Contrary to many stereotypes, children living in LGBT households are 50 percent more likely to live in poverty than those living in heterosexual households. Societal prejudice and discriminatory policies both have something to do with it. A recent report sponsored by the Movement Advancement Project, Family Equality Council and the Center for American Progress, explains why.
A new poll released this morning by Public Religion Research Institute shows the American public has clear ideas about what steps political leaders should take to reduce the federal deficit.
The poll shows that a majority of white evangelicals are opposed to cutting federal anti-poverty programs for the poor and nearly three-quarters of white evangelicals oppose cutting funding for religious organizations that help the poor.
The poll, based on a survey of 1,002 American adults performed November 10 -14, also shows a nation divided both by political affiliation and generation when it comes to attitudes towards Occupy Wall Street and the Tea Party.
The survey found that nearly 7-in-10 (68 percent) of Americans say that in order to reduce the deficit, it’s fair to ask wealthier Americans to pay a greater percentage in taxes than the middle class or those less well off.
The New York City Human Circle will be replicated throughout across the nation, when faith leaders host Human Circles as members of the Sojourners National Mobilizing Circle, which is bringing together faith and community leaders to organize faith-rooted actions in their communities.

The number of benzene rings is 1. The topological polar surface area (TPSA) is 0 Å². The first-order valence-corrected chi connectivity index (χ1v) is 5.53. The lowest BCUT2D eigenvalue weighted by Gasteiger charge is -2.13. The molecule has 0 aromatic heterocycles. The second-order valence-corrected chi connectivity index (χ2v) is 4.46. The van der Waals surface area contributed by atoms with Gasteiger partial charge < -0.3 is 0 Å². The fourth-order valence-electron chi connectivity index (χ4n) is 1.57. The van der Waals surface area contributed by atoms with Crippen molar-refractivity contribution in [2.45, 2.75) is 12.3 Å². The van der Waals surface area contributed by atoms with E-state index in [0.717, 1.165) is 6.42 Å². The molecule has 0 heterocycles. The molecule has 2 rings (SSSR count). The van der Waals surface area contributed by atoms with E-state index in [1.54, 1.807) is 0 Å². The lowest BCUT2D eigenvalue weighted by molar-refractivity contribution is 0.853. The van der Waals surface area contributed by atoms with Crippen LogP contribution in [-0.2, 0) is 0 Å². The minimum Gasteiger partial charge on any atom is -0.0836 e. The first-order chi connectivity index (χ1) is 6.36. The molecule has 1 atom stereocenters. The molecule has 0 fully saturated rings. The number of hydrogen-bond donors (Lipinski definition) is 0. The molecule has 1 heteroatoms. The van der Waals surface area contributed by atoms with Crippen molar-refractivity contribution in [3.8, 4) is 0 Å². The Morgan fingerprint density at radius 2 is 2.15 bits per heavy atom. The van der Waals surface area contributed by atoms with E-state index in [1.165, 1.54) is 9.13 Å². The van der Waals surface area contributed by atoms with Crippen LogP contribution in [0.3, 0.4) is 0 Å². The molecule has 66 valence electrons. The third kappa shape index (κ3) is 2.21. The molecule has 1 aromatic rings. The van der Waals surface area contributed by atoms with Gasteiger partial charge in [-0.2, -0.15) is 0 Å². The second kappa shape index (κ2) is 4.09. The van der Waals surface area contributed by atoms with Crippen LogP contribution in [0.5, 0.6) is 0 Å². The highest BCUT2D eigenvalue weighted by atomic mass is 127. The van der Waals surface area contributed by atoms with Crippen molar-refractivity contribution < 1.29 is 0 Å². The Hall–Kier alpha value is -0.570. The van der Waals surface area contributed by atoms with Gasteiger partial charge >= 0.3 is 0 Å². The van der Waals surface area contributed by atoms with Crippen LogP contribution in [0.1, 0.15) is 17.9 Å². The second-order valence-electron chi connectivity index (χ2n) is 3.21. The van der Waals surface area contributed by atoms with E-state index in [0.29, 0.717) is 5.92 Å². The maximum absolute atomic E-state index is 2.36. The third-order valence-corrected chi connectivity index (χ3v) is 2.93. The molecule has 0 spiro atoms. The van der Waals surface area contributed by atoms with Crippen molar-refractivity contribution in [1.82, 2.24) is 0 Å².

The purpose of these circles is not only to lobby for the poor but also with them.
Chris Hedges' statement on Occupy Wall Street read in part:
As part of the political theater that has come to replace the legislative and judicial process, the Securities and Exchange Commission agreed to a $550 million settlement whereby Goldman Sachs admitted it showed "incomplete" information in marketing materials and that it was a "mistake" to not disclose the nature of its portfolio selection committee. This fine was a payoff to the SEC by Goldman Sachs of about four days' worth of revenue, and in return they avoided going to court. CEO Lloyd Blankfein apparently not only lied to clients, but to the subcommittee itself on April 27, 2010, when he told lawmakers: "We didn't have a massive short against the housing market, and we certainly did not bet against our clients." Yet, they did.
Nearly 50 million Americans are currently living below the poverty line (that is $22,000 for a household of four) and half of them are working full time jobs.
In our current economic system, the "happiness" of the super-elite is secured while the lives, liberty, and access to basic needs of the rest suffer. This isn't the American Dream and it isn't God's dream either.
"For every 5 percent drop in income growth in a developing country, the likelihood of violent conflict or war within the next year increases by 10 percent. Poverty-focused development assistance supports economic growth, protects vulnerable people, and helps curtail desperation that may lead to violence" (Bread for the World).
On Wednesday, the Senate will vote on the budget for foreign aid. Should the proposed cuts occur, it would prove disastrous for the rest of the world, potentially leaving millions without food, education, and livelihood.
Please, contact your Senators today and tell them to continue funding poverty-focused development assistance.
This morning, as I caught up on what had been going on in the world over the weekend, I stumbled across a very interesting resource -- a website that compares the frequency with which words appear in the Bible and the Quran.
In case you missed it...
In an OpEd titled, "What the Costumes Reveal," New York Times columnist Joe Nocera wrote about a Halloween office party thrown by the N.Y. law firm of Steven J. Baum, an outfit that specializes in real estate foreclosures -- a "foreclosure mill," if you will -- where, apparently, employees came costumed as homeless and foreclosed-upon families.